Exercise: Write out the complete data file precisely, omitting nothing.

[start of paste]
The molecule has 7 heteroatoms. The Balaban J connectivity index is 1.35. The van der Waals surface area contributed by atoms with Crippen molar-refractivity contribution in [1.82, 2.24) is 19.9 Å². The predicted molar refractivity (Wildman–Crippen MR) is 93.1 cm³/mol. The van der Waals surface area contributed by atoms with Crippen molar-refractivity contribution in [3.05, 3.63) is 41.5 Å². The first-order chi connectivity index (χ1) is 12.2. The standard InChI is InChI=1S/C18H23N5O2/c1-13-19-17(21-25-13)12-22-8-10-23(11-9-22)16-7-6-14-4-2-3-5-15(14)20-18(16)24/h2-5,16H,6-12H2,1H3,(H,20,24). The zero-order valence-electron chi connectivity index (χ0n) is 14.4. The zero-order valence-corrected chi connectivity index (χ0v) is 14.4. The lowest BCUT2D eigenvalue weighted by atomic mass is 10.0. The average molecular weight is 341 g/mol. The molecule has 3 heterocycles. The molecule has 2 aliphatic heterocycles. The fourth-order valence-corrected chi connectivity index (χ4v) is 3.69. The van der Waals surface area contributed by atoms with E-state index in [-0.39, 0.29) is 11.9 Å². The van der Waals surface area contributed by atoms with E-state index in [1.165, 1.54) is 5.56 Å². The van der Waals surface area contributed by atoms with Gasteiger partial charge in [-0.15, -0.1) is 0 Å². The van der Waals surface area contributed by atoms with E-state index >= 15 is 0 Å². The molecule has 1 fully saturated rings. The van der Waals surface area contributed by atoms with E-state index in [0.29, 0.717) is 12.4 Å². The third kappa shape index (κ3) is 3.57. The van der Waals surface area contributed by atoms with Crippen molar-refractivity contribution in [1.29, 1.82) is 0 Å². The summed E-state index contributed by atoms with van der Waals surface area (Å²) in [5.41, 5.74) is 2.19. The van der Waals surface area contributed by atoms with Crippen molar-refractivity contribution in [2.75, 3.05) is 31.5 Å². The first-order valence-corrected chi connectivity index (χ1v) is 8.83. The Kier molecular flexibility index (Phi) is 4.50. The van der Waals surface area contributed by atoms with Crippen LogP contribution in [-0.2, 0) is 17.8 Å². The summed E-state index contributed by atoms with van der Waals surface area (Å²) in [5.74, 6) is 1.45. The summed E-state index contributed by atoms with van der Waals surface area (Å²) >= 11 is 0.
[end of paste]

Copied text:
The molecule has 7 heteroatoms. The Balaban J connectivity index is 1.35. The van der Waals surface area contributed by atoms with Crippen molar-refractivity contribution in [1.82, 2.24) is 19.9 Å². The predicted molar refractivity (Wildman–Crippen MR) is 93.1 cm³/mol. The van der Waals surface area contributed by atoms with Crippen molar-refractivity contribution in [3.05, 3.63) is 41.5 Å². The first-order chi connectivity index (χ1) is 12.2. The standard InChI is InChI=1S/C18H23N5O2/c1-13-19-17(21-25-13)12-22-8-10-23(11-9-22)16-7-6-14-4-2-3-5-15(14)20-18(16)24/h2-5,16H,6-12H2,1H3,(H,20,24). The zero-order valence-electron chi connectivity index (χ0n) is 14.4. The zero-order valence-corrected chi connectivity index (χ0v) is 14.4. The lowest BCUT2D eigenvalue weighted by atomic mass is 10.0. The average molecular weight is 341 g/mol. The molecule has 3 heterocycles. The molecule has 2 aliphatic heterocycles. The fourth-order valence-corrected chi connectivity index (χ4v) is 3.69. The van der Waals surface area contributed by atoms with E-state index in [-0.39, 0.29) is 11.9 Å². The van der Waals surface area contributed by atoms with E-state index in [1.165, 1.54) is 5.56 Å². The van der Waals surface area contributed by atoms with Gasteiger partial charge in [-0.15, -0.1) is 0 Å². The van der Waals surface area contributed by atoms with E-state index >= 15 is 0 Å². The molecule has 1 fully saturated rings. The van der Waals surface area contributed by atoms with E-state index in [0.29, 0.717) is 12.4 Å². The third kappa shape index (κ3) is 3.57. The van der Waals surface area contributed by atoms with Crippen molar-refractivity contribution in [1.29, 1.82) is 0 Å². The summed E-state index contributed by atoms with van der Waals surface area (Å²) in [5.41, 5.74) is 2.19. The van der Waals surface area contributed by atoms with Crippen molar-refractivity contribution in [2.75, 3.05) is 31.5 Å². The first-order valence-corrected chi connectivity index (χ1v) is 8.83. The Kier molecular flexibility index (Phi) is 4.50. The van der Waals surface area contributed by atoms with Crippen LogP contribution in [-0.2, 0) is 17.8 Å². The summed E-state index contributed by atoms with van der Waals surface area (Å²) in [5.74, 6) is 1.45. The summed E-state index contributed by atoms with van der Waals surface area (Å²) >= 11 is 0.